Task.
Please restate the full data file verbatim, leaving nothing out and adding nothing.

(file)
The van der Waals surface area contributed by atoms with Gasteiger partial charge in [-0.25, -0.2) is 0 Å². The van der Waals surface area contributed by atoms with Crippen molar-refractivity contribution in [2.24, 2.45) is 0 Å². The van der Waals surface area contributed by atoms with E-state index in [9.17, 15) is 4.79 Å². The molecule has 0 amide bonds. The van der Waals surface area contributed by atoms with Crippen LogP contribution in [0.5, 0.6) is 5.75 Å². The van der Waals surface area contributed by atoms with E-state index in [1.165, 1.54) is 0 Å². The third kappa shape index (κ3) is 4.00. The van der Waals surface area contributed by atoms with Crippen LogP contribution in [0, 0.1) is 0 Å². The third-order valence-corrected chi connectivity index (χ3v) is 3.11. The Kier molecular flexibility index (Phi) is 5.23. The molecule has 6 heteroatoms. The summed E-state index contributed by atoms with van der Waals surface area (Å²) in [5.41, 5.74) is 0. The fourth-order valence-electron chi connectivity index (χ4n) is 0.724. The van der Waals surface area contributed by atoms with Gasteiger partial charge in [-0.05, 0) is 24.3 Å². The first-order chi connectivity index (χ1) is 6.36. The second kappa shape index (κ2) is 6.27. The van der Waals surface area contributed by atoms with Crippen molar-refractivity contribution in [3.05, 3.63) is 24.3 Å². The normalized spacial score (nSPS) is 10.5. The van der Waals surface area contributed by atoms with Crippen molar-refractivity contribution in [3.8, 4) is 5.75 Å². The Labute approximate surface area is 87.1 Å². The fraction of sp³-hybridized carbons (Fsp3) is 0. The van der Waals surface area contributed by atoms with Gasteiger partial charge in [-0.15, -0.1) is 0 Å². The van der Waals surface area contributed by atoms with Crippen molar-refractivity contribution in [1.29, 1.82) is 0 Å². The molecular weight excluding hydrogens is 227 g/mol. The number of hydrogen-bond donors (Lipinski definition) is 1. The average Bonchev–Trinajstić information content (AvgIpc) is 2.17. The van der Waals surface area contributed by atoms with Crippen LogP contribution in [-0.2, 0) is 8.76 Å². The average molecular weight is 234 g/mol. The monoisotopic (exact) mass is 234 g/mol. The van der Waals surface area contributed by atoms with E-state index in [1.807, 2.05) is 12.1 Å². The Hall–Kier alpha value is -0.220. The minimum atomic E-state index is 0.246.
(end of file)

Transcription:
The van der Waals surface area contributed by atoms with Gasteiger partial charge in [-0.25, -0.2) is 0 Å². The van der Waals surface area contributed by atoms with Crippen molar-refractivity contribution in [2.24, 2.45) is 0 Å². The van der Waals surface area contributed by atoms with E-state index in [9.17, 15) is 4.79 Å². The molecule has 0 amide bonds. The van der Waals surface area contributed by atoms with Crippen LogP contribution in [0.5, 0.6) is 5.75 Å². The van der Waals surface area contributed by atoms with E-state index in [1.165, 1.54) is 0 Å². The third kappa shape index (κ3) is 4.00. The van der Waals surface area contributed by atoms with Crippen LogP contribution in [0, 0.1) is 0 Å². The third-order valence-corrected chi connectivity index (χ3v) is 3.11. The Kier molecular flexibility index (Phi) is 5.23. The molecule has 6 heteroatoms. The summed E-state index contributed by atoms with van der Waals surface area (Å²) in [5.41, 5.74) is 0. The fourth-order valence-electron chi connectivity index (χ4n) is 0.724. The van der Waals surface area contributed by atoms with Gasteiger partial charge in [-0.05, 0) is 24.3 Å². The first-order chi connectivity index (χ1) is 6.36. The second kappa shape index (κ2) is 6.27. The van der Waals surface area contributed by atoms with Crippen molar-refractivity contribution in [3.05, 3.63) is 24.3 Å². The normalized spacial score (nSPS) is 10.5. The van der Waals surface area contributed by atoms with Crippen molar-refractivity contribution in [3.8, 4) is 5.75 Å². The Labute approximate surface area is 87.1 Å². The fraction of sp³-hybridized carbons (Fsp3) is 0. The van der Waals surface area contributed by atoms with Gasteiger partial charge in [-0.15, -0.1) is 0 Å². The van der Waals surface area contributed by atoms with Crippen molar-refractivity contribution in [1.29, 1.82) is 0 Å². The molecular weight excluding hydrogens is 227 g/mol. The number of hydrogen-bond donors (Lipinski definition) is 1. The average Bonchev–Trinajstić information content (AvgIpc) is 2.17. The van der Waals surface area contributed by atoms with Crippen LogP contribution in [-0.2, 0) is 8.76 Å². The average molecular weight is 234 g/mol. The monoisotopic (exact) mass is 234 g/mol. The van der Waals surface area contributed by atoms with E-state index in [1.807, 2.05) is 12.1 Å². The Hall–Kier alpha value is -0.220. The minimum atomic E-state index is 0.246.